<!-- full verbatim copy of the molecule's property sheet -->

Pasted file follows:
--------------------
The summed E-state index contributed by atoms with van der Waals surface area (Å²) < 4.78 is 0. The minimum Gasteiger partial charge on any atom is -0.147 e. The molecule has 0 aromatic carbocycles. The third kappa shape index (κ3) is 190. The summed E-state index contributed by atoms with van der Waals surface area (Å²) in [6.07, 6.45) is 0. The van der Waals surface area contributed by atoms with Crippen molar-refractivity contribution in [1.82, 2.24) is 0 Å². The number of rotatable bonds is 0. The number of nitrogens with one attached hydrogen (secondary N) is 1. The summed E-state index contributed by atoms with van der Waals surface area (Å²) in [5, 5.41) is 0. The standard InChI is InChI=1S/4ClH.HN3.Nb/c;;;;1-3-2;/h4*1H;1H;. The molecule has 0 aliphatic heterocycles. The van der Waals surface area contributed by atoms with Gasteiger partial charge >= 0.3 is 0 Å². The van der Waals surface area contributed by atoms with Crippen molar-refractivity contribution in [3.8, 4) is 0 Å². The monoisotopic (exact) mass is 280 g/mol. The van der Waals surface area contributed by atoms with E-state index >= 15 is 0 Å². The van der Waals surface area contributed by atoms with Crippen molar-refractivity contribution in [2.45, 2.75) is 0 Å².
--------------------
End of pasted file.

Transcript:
The summed E-state index contributed by atoms with van der Waals surface area (Å²) < 4.78 is 0. The minimum Gasteiger partial charge on any atom is -0.147 e. The molecule has 0 aromatic carbocycles. The third kappa shape index (κ3) is 190. The summed E-state index contributed by atoms with van der Waals surface area (Å²) in [6.07, 6.45) is 0. The van der Waals surface area contributed by atoms with Crippen molar-refractivity contribution in [1.82, 2.24) is 0 Å². The number of rotatable bonds is 0. The number of nitrogens with one attached hydrogen (secondary N) is 1. The summed E-state index contributed by atoms with van der Waals surface area (Å²) in [5, 5.41) is 0. The standard InChI is InChI=1S/4ClH.HN3.Nb/c;;;;1-3-2;/h4*1H;1H;. The molecule has 0 aliphatic heterocycles. The van der Waals surface area contributed by atoms with Gasteiger partial charge >= 0.3 is 0 Å². The van der Waals surface area contributed by atoms with Crippen molar-refractivity contribution in [3.8, 4) is 0 Å². The monoisotopic (exact) mass is 280 g/mol. The van der Waals surface area contributed by atoms with E-state index >= 15 is 0 Å². The van der Waals surface area contributed by atoms with Crippen molar-refractivity contribution in [2.45, 2.75) is 0 Å².